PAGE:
A Taxing Relationship

Photo by Flickr user Alan Cleaver

It appears municipalities are changing tack in the ongoing battle with the province to get a better financial deal. Shortly after Kathy Dunderdale stated that the municipal operating grant formula will not be addressed in the 2012 provincial budget, St. John’s mayor Dennis O’Keefe fired back in a press release, “it is fundamentally wrong, unfair and inequitable that the provincial government forces municipalities to pay provincial HST on the essential services we provide our residents.” With the renegotiation of municipal operating grants off the table O’Keefe and the municipalities will focus on battling to keep their provincial portion of the HST.

In this province it is estimated that municipalities pay between $25 and $30 million in HST to the provincial government. About $10 million of this is paid by the City of St. John’s, leaving a lot of money being paid by municipalities beyond the overpass, many of which face significant infrastructure deficits. As a result, municipalites have begun working together to try to wrangle a bigger share of money back from the province.

“Everybody is in the same boat,” Corner Brook Deputy-Mayor Donna Luther recently told the Western Star. “Infrastructure is crumbling and we are taxing people to try and come up with the money we need.”

The HST situation in particular riles up municipalities because the provincial government itself is exempt from federal governments taxes—a courtesy municipalities want to see extended to them as well.

Ultimately we are talking about how our own money is being spent. Right now about eight cents of a taxpayer’s dollar goes to municipalities, 50 to the federal government and 42 to the provincial government. Municipalities are creations of provincial law, a law that limits municipalities’ ability to tax its citizens and generate revenue.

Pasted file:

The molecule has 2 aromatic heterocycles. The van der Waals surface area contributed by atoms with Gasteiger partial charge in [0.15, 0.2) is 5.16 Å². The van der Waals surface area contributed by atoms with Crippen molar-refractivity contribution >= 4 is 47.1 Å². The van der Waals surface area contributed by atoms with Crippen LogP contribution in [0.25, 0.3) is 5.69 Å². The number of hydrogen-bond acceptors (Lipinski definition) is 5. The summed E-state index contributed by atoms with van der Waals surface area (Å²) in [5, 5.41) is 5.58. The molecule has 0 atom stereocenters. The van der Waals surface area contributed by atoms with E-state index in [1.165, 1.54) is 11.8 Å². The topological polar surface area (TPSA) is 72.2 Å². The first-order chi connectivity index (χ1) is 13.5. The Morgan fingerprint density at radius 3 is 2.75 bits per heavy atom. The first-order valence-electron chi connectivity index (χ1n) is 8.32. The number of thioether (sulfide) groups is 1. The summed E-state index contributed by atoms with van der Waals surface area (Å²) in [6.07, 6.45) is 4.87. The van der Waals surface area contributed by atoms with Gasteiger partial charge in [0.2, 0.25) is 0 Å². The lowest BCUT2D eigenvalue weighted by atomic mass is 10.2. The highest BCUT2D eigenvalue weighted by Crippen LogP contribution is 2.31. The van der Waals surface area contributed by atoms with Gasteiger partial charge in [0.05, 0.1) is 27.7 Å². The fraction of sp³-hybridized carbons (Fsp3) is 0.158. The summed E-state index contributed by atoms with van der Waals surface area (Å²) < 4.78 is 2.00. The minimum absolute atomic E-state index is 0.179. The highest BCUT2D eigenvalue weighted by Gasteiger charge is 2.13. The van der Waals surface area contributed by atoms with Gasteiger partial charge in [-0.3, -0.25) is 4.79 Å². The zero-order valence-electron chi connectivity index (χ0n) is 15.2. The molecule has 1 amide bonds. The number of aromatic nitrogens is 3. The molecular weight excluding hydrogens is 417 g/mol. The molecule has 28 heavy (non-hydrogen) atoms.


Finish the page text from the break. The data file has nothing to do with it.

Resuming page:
Municipalities will be quick to tell you that they are the ones who hear the complaints about the pothole-riddled roads and leaking water mains. The provincial government, though, is understandably reluctant to make any change that leaves them with less money. The province seems to be posturing itself to postpone any major changes to municipal financing until next year, and by then I wouldn’t be surprised if the province throws municipalities a bone—possibly something along the lines of paying municipal property tax on provincial buildings.

But the question is: will municipalities be happy with anything less then not having to pay the province HST?

Our magic 8-ball has come up “cannot predict now.”

In the meantime, be sure to contact your MHA or councillor and let them know how you feel about all of this.


  1. Anon · December 1, 2011

    Don’t the Americans get around this by letting municipalities/county governments issue bonds and other financial instruments in order to raise revenue?

  2. Andrew Harvey · December 1, 2011

    Hey Anon,
    You bring up one of the other points made int he cities position paper on municipal financing. Currently the city is extremely limited in what it can do in this regard. The position paper calls for the taxation and fiscial powers of municapalities to be looked at. I don’t know too much about bonds, but this might be the sort of thing they are thinking about when they say this.

  3. Stumper · December 1, 2011

    Bear in mind that a number of US municipalities have declared bankruptcy or are in the process of doing so, because they have a bit TOO much latitude to go into debt.